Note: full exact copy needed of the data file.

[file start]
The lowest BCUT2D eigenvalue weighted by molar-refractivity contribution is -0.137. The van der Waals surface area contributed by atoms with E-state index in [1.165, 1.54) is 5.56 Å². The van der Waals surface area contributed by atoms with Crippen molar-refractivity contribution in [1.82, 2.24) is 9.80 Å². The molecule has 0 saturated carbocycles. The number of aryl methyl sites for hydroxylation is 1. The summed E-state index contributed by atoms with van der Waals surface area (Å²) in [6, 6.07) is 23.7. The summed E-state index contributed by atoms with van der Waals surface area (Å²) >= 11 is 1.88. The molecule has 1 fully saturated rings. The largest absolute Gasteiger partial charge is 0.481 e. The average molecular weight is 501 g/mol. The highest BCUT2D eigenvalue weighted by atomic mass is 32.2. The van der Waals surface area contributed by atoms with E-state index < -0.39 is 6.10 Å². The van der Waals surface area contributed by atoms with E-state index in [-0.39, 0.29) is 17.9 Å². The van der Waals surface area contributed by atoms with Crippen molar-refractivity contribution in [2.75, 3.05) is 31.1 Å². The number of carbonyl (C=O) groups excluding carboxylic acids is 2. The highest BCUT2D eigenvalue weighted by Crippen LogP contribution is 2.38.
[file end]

The lowest BCUT2D eigenvalue weighted by molar-refractivity contribution is -0.137. The van der Waals surface area contributed by atoms with E-state index in [1.165, 1.54) is 5.56 Å². The van der Waals surface area contributed by atoms with Crippen molar-refractivity contribution in [1.82, 2.24) is 9.80 Å². The molecule has 0 saturated carbocycles. The number of aryl methyl sites for hydroxylation is 1. The summed E-state index contributed by atoms with van der Waals surface area (Å²) in [6, 6.07) is 23.7. The summed E-state index contributed by atoms with van der Waals surface area (Å²) >= 11 is 1.88. The molecule has 1 fully saturated rings. The largest absolute Gasteiger partial charge is 0.481 e. The average molecular weight is 501 g/mol. The highest BCUT2D eigenvalue weighted by atomic mass is 32.2. The van der Waals surface area contributed by atoms with E-state index < -0.39 is 6.10 Å². The van der Waals surface area contributed by atoms with E-state index in [-0.39, 0.29) is 17.9 Å². The van der Waals surface area contributed by atoms with Crippen molar-refractivity contribution in [2.75, 3.05) is 31.1 Å². The number of carbonyl (C=O) groups excluding carboxylic acids is 2. The highest BCUT2D eigenvalue weighted by Crippen LogP contribution is 2.38.